By Ryan Yousefi
By Chuck Strouse
By Terrence McCoy
By Terrence McCoy
By Terrence McCoy
By Michael E. Miller
By Kyle Munzenrieder
By Michael E. Miller
The roughly 200 police officers, men and women, working out of the north district substation have one of the toughest beats in the city. It covers three of the northernmost neighborhoods. The Upper Eastside includes Biscayne Boulevard's hooker-strewn corners. Little Haiti and its bustling streets are a testament to free-market drive and ingenuity, but the area is basically poor and has some of the highest violent-crime rates in the city. Model City, at the western edge, is a gritty stretch of public housing tracts and modest bungalow homes, one of the most impoverished sections of Miami.
If you are black and grew up poor in this area, chances are you don't think too fondly of the cops. Whether your family was forced to relocate to grim, barracks-style subsidized housing during the construction of I-95 in the Sixties, or you feel strongly about police brutality, such as the fatal beating of Arthur McDuffie that sent rioters raging against police in 1980, there have been plenty of historic wounds to nurse.
Prompted by the 1980 riot, and others in 1982 and 1989, police administrators made it a priority to swell their ranks with black officers. They also made it a priority to staff the north district station with black officers. Today some cops believe the department's top officials are reluctant to investigate black officers accused of wrongdoing because they fear being labeled racist. Others point out that for years the internal-affairs unit had been primarily white, severely limiting their ability to conduct undercover surveillance in black neighborhoods.
When department veterans hear talk of corruption in the north end, they inevitably invoke the name of Dan Bailey, a charismatic beat cop who for a while was the shakedown king of the inner city. In the Seventies his queen was heroin. Bailey ran a couple of rackets in Liberty City. He took protection payoffs from dealers, charging $50 a week, according to the testimony of some of those dealers. Then he actually partnered with a drug trafficker named Patrick Goodall, who went by the sobriquet Jamaica Patrick.
Bailey would ferry tinfoil packets of heroin to Jamaica Patrick's street distributors, according to witnesses and court documents. Bailey also would act as a bag man, picking up money from the distributors. In one case, after he'd been transferred to Coconut Grove, Bailey ordered one of the heroin peddlers, Walter Williams, better known on the streets as Livercheese, to start selling in the Grove while he was on duty, according to Livercheese's testimony.
But Livercheese had a gambling problem, and in 1978, after Jamaica Patrick fronted him money to buy drugs, the street dealer lost it to Lady Chance. Word got out that Bailey and Jamaica Patrick were after him, so Livercheese sought protection in a most unlikely place: He met with an investigator from the State Attorney's Office. The two struck a bargain, and Livercheese then proceeded to wear a wire and make a series of payoffs to Bailey with marked money. In 1979 Bailey was sentenced to five years for bribery, after a jury acquitted him on another bribery charge. But Bailey didn't give up any other officers and no one was implicated in the investigation.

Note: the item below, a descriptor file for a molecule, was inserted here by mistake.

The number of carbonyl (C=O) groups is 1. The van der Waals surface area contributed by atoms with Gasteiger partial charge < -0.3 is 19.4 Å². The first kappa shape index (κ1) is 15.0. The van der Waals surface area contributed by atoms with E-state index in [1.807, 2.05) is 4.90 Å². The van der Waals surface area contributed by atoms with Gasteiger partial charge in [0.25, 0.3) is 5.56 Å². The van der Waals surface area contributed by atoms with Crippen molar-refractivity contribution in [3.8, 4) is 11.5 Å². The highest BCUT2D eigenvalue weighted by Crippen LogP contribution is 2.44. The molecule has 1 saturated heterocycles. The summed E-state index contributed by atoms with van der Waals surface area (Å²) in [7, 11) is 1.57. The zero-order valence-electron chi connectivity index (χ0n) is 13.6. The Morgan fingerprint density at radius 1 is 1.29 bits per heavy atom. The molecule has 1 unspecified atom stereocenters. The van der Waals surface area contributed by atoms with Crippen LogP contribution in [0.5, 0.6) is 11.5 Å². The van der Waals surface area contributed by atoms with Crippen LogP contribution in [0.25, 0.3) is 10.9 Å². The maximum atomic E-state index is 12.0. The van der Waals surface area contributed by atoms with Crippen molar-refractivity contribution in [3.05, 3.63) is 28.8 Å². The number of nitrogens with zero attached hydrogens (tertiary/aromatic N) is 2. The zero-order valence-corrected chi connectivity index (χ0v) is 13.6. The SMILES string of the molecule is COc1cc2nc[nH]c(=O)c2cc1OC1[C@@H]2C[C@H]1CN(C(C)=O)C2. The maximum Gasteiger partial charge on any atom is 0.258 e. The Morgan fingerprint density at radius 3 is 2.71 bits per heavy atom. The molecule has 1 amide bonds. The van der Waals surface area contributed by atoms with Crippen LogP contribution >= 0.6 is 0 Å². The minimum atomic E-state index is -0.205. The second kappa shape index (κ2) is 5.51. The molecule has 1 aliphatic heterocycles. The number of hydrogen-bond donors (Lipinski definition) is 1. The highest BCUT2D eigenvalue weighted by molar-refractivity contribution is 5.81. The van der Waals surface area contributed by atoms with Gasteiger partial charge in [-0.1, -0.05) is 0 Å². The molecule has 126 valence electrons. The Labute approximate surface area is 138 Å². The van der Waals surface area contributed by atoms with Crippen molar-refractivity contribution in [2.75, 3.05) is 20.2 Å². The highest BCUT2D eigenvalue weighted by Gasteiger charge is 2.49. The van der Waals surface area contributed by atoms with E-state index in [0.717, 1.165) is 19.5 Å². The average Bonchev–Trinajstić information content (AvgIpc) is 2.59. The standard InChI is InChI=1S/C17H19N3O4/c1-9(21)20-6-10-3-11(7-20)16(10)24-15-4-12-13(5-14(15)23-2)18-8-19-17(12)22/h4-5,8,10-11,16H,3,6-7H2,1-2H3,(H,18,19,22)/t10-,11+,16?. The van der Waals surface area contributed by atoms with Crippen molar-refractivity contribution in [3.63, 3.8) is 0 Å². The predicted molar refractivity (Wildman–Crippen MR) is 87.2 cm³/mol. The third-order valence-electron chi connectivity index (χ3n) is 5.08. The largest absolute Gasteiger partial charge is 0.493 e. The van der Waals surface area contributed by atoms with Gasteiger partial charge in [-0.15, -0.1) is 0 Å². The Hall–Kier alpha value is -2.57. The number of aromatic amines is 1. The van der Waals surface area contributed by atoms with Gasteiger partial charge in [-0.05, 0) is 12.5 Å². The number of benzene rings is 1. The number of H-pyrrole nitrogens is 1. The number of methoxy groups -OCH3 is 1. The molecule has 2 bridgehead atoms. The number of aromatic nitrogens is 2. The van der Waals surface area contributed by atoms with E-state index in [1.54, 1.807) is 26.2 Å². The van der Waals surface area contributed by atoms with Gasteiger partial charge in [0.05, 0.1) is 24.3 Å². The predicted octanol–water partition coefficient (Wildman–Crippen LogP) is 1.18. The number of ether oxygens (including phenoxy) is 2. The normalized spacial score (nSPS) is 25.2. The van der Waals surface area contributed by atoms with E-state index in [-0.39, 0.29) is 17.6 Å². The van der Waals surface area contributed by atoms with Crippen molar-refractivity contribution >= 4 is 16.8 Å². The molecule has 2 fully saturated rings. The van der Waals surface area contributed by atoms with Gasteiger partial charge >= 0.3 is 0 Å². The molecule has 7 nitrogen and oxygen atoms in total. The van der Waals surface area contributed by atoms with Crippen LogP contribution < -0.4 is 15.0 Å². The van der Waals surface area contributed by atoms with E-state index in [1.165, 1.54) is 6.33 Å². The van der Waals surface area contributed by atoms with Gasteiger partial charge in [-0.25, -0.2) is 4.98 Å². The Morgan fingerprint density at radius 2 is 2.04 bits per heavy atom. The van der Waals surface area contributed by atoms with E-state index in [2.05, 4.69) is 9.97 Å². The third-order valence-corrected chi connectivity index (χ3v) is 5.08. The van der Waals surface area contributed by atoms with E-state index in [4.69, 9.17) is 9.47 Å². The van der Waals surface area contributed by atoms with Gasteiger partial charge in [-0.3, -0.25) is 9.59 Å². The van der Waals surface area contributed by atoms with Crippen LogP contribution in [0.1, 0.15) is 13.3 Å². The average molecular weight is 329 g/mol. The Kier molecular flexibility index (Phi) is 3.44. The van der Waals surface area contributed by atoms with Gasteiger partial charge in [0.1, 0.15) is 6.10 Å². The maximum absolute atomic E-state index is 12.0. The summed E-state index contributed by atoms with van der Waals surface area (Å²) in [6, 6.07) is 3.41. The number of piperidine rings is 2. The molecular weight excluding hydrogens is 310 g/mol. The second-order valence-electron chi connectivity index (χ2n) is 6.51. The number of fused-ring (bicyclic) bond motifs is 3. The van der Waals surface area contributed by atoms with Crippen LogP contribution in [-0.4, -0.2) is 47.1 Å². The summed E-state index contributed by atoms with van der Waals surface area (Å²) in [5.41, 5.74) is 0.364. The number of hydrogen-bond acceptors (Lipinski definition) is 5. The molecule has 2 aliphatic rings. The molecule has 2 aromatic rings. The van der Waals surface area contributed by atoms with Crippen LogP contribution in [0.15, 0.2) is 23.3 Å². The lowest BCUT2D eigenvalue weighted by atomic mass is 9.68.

That Bailey is black, like the command staff and many of the officers in the north district substation, has prompted some to warn that attempting to weed out problem officers could appear racist, and unfairly brandish all black officers as corrupt. Black cops, however, have no corner on the corruption market. The policemen responsible for the department's most notorious scandal to date, the River Cops case, were primarily Hispanic. And before that, in the days when Miami was a cracker town, white cops were notorious for their shakedowns of numbers joints and brutality against black suspects.
"To focus on the north district is unfair. There are a lot of really fine officers up there," Major Burden emphasizes, pointing out that the suspicious activity represents but a fraction of the officers there over the years.
He's right, of course. This is not a black-officer issue, any more than the River Cops case was a Latin-officer issue. It's a corruption issue that puts other cops -- black, Latin, or white -- and the public at risk.
Just before midnight on New Year's Eve 1996, Ofcr. Ricky Taylor and his partner George Russell received a call to provide backup at the scene of a shooting on NW Thirteenth Avenue and 61st Street. As Taylor, a 40-year-old veteran of the department, sat in his patrol car during the first few minutes of 1997 helping to secure the crime scene, a shot rang out from the third-story balcony of a nearby building. A bullet from a rifle fired by Charles Brown smashed into the back of Taylor's head. The police response was swift and intense. A tactical team of 50 officers scoured the area, rounding up suspects and witnesses. Brown would later claim he fired his gun as a New Year's celebration and had not intended to hit anyone. Taylor survived the shooting but was forced to retire on disability.
During the sweep that morning, someone tipped off homicide investigators about a blue Chevy Caprice parked near the scene of the shooting. Police immediately requested a search warrant and popped the car's trunk. Inside were more than a dozen automatic and semi-automatic pistols and rifles. Under the guns was a surprise find -- a bullet-proof vest from the Miami Police Department.